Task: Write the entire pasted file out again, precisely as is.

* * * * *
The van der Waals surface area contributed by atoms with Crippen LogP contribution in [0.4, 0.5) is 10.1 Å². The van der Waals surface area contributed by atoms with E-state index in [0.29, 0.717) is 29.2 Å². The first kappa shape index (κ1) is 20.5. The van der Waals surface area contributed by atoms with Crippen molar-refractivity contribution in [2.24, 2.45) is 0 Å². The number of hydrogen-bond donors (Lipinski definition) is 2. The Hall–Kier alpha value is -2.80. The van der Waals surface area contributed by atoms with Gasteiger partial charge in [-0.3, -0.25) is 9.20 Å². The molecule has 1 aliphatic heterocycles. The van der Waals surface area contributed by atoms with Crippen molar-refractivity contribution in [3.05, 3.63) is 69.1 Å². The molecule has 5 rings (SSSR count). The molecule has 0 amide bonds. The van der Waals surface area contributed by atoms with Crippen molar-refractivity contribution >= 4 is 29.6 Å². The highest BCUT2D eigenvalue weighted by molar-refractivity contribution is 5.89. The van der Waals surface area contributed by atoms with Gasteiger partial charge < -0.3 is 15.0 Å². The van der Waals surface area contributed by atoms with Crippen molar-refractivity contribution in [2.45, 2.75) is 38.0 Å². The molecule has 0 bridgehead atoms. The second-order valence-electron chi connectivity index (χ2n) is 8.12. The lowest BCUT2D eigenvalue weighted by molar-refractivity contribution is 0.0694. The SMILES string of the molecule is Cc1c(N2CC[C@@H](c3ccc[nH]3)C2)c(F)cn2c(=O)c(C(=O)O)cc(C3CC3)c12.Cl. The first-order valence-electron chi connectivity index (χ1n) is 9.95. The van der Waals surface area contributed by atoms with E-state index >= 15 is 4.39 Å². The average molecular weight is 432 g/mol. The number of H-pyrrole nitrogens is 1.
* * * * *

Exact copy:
The van der Waals surface area contributed by atoms with Crippen LogP contribution in [0.4, 0.5) is 10.1 Å². The van der Waals surface area contributed by atoms with E-state index in [0.29, 0.717) is 29.2 Å². The first kappa shape index (κ1) is 20.5. The van der Waals surface area contributed by atoms with Crippen molar-refractivity contribution in [2.24, 2.45) is 0 Å². The number of hydrogen-bond donors (Lipinski definition) is 2. The Hall–Kier alpha value is -2.80. The van der Waals surface area contributed by atoms with Gasteiger partial charge in [-0.3, -0.25) is 9.20 Å². The molecule has 1 aliphatic heterocycles. The van der Waals surface area contributed by atoms with Crippen molar-refractivity contribution in [3.05, 3.63) is 69.1 Å². The molecule has 5 rings (SSSR count). The molecule has 0 amide bonds. The van der Waals surface area contributed by atoms with Crippen molar-refractivity contribution >= 4 is 29.6 Å². The highest BCUT2D eigenvalue weighted by molar-refractivity contribution is 5.89. The van der Waals surface area contributed by atoms with Gasteiger partial charge < -0.3 is 15.0 Å². The van der Waals surface area contributed by atoms with Crippen molar-refractivity contribution in [2.45, 2.75) is 38.0 Å². The molecule has 0 bridgehead atoms. The second-order valence-electron chi connectivity index (χ2n) is 8.12. The lowest BCUT2D eigenvalue weighted by molar-refractivity contribution is 0.0694. The SMILES string of the molecule is Cc1c(N2CC[C@@H](c3ccc[nH]3)C2)c(F)cn2c(=O)c(C(=O)O)cc(C3CC3)c12.Cl. The first-order valence-electron chi connectivity index (χ1n) is 9.95. The van der Waals surface area contributed by atoms with E-state index >= 15 is 4.39 Å². The average molecular weight is 432 g/mol. The number of H-pyrrole nitrogens is 1.